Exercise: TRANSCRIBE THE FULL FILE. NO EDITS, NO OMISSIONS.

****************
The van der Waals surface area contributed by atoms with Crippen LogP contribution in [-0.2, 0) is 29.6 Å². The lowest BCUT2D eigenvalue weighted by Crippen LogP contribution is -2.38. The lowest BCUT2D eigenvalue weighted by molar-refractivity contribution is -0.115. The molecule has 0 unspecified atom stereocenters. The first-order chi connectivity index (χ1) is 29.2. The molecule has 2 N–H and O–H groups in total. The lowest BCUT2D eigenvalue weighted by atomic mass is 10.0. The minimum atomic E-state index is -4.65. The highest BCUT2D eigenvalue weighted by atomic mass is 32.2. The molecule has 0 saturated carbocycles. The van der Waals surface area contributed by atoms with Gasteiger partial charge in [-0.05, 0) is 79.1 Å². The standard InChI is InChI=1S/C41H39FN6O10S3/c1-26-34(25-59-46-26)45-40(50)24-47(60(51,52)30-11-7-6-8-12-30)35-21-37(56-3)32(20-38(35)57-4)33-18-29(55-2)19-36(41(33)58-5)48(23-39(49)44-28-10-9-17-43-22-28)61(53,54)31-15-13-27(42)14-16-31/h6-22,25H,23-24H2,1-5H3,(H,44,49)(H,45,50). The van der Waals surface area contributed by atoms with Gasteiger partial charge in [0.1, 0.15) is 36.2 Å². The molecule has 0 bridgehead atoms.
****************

The van der Waals surface area contributed by atoms with Crippen LogP contribution in [-0.2, 0) is 29.6 Å². The lowest BCUT2D eigenvalue weighted by Crippen LogP contribution is -2.38. The lowest BCUT2D eigenvalue weighted by molar-refractivity contribution is -0.115. The molecule has 0 unspecified atom stereocenters. The first-order chi connectivity index (χ1) is 29.2. The molecule has 2 N–H and O–H groups in total. The lowest BCUT2D eigenvalue weighted by atomic mass is 10.0. The minimum atomic E-state index is -4.65. The highest BCUT2D eigenvalue weighted by atomic mass is 32.2. The molecule has 0 saturated carbocycles. The van der Waals surface area contributed by atoms with Gasteiger partial charge in [-0.05, 0) is 79.1 Å². The standard InChI is InChI=1S/C41H39FN6O10S3/c1-26-34(25-59-46-26)45-40(50)24-47(60(51,52)30-11-7-6-8-12-30)35-21-37(56-3)32(20-38(35)57-4)33-18-29(55-2)19-36(41(33)58-5)48(23-39(49)44-28-10-9-17-43-22-28)61(53,54)31-15-13-27(42)14-16-31/h6-22,25H,23-24H2,1-5H3,(H,44,49)(H,45,50). The van der Waals surface area contributed by atoms with Gasteiger partial charge in [0.1, 0.15) is 36.2 Å². The molecule has 0 bridgehead atoms.